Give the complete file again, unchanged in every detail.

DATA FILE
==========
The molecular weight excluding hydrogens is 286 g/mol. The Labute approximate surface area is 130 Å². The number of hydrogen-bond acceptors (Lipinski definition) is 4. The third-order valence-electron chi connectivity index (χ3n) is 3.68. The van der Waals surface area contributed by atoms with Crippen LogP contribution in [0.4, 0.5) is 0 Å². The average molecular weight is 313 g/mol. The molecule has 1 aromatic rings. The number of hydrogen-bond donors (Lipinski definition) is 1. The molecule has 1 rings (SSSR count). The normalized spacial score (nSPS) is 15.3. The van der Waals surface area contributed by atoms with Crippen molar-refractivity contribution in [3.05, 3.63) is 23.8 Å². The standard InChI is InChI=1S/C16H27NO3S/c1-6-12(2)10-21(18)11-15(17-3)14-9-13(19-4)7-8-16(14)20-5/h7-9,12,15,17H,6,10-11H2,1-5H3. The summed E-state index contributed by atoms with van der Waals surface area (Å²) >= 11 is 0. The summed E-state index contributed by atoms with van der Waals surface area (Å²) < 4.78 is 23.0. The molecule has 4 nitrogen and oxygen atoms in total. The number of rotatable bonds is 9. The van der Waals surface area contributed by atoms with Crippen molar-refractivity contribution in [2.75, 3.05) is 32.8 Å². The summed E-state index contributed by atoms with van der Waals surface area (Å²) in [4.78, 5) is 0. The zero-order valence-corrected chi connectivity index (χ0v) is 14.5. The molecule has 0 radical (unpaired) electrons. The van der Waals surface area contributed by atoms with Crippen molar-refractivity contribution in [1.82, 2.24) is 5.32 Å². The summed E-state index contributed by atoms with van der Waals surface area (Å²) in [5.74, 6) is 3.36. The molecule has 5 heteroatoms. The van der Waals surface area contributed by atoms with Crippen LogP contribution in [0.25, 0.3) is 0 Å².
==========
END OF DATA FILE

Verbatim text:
The molecular weight excluding hydrogens is 286 g/mol. The Labute approximate surface area is 130 Å². The number of hydrogen-bond acceptors (Lipinski definition) is 4. The third-order valence-electron chi connectivity index (χ3n) is 3.68. The van der Waals surface area contributed by atoms with Crippen LogP contribution in [0.4, 0.5) is 0 Å². The average molecular weight is 313 g/mol. The molecule has 1 aromatic rings. The number of hydrogen-bond donors (Lipinski definition) is 1. The molecule has 1 rings (SSSR count). The normalized spacial score (nSPS) is 15.3. The van der Waals surface area contributed by atoms with Crippen molar-refractivity contribution in [3.05, 3.63) is 23.8 Å². The standard InChI is InChI=1S/C16H27NO3S/c1-6-12(2)10-21(18)11-15(17-3)14-9-13(19-4)7-8-16(14)20-5/h7-9,12,15,17H,6,10-11H2,1-5H3. The summed E-state index contributed by atoms with van der Waals surface area (Å²) >= 11 is 0. The summed E-state index contributed by atoms with van der Waals surface area (Å²) < 4.78 is 23.0. The molecule has 4 nitrogen and oxygen atoms in total. The number of rotatable bonds is 9. The van der Waals surface area contributed by atoms with Crippen molar-refractivity contribution in [2.75, 3.05) is 32.8 Å². The summed E-state index contributed by atoms with van der Waals surface area (Å²) in [4.78, 5) is 0. The zero-order valence-corrected chi connectivity index (χ0v) is 14.5. The molecule has 0 radical (unpaired) electrons. The van der Waals surface area contributed by atoms with Crippen molar-refractivity contribution in [1.82, 2.24) is 5.32 Å². The summed E-state index contributed by atoms with van der Waals surface area (Å²) in [5.74, 6) is 3.36. The molecule has 5 heteroatoms. The van der Waals surface area contributed by atoms with Crippen LogP contribution in [0.25, 0.3) is 0 Å².